I know you didn’t ask me, but here’s some advice: stick to the five W’s.

  • Who: your restaurant
  • Where: your location
  • When: your hours
  • What: your menu
  • Why: your story
If you would like people to come to your establishment, you must actually have an actual website

Where Is Your Menu?

So, finding your business hours is difficult and then you want me to engage Long John Silver to find your menu. Why can’t restaurants let us know what they have to eat? Pubs (a fave) are notorious offenders. Ok, I get it that some places think being a “mystery” creates its own ethos, but as a visitor, I am an outsider and have no clue what you offer. Maybe it’s a philosophy to you, but to me, a would-be patron, it’s just a mixed signal.

I recognize that fact that there’s such a thing as “pub food,” and I can usually guess what’s going to be offered at a pizzeria, but I also know that all eateries can have their own spin on even the basics. I want to know what your menu looks like. So do all of the other visitors to your website.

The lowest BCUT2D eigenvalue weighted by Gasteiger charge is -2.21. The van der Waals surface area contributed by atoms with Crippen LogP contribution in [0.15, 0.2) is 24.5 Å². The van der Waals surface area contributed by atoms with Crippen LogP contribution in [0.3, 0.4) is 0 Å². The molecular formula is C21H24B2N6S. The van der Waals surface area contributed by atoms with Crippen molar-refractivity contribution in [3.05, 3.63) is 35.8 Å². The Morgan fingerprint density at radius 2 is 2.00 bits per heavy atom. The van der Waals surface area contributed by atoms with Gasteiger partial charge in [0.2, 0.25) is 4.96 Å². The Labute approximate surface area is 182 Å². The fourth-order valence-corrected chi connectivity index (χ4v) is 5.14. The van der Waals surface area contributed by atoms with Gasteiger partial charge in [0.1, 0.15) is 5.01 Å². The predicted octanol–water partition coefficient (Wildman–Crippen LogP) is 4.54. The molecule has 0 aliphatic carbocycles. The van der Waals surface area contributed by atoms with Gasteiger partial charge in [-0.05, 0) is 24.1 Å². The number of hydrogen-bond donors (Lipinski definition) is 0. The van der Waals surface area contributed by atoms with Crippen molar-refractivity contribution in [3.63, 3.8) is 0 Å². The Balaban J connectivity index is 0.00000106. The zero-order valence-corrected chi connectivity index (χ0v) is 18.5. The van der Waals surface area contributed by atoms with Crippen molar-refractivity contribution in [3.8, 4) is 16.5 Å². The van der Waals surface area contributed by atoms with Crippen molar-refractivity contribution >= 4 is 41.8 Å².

I understand that it might just be easier to use the simple boiler plate of Menupages (not the prettiest site) and Yelp to find your location and hours. But that sure doesn’t make me feel welcome.

Why Has Your Website Not Been Updated In Forever?

How many times have you arrived at a restaurant’s website to find their content embarrassingly outdated?

Why, if you even have a menu, is it listing summer specials when I’m looking out my window at 15 inches of snow and you’re about 10 miles from me? Why am I being shown Christmas events when it’s March? Why are you promising an event that has already passed? Suddenly, I might begin thinking, “Hmmm, maybe they don’t care about their business. Better not risk taking my date, wife, partner there tonight.”

Is this rocket science? If you’re not going to keep your events page updated, why have one? How about just putting a sample menu instead of having one that is dated for September, 2017. Yes, blogs can be great, but why is your most recent entry 10 months ago?

There is nothing more frustrating than clicking on a restaurant’s wine list or a pub’s craft beer list and seeing a bottle or a draft worth traveling to a neighboring town for then noticing a small notation in the corner: last updated 8/14/2016. I get it, it takes time to update your website.

Just remember, the restaurants and pubs that are usually doing a booming business take great pride in having a repeatedly updated website. At the very least, they are constantly updating social media with what is presently being plated up and poured.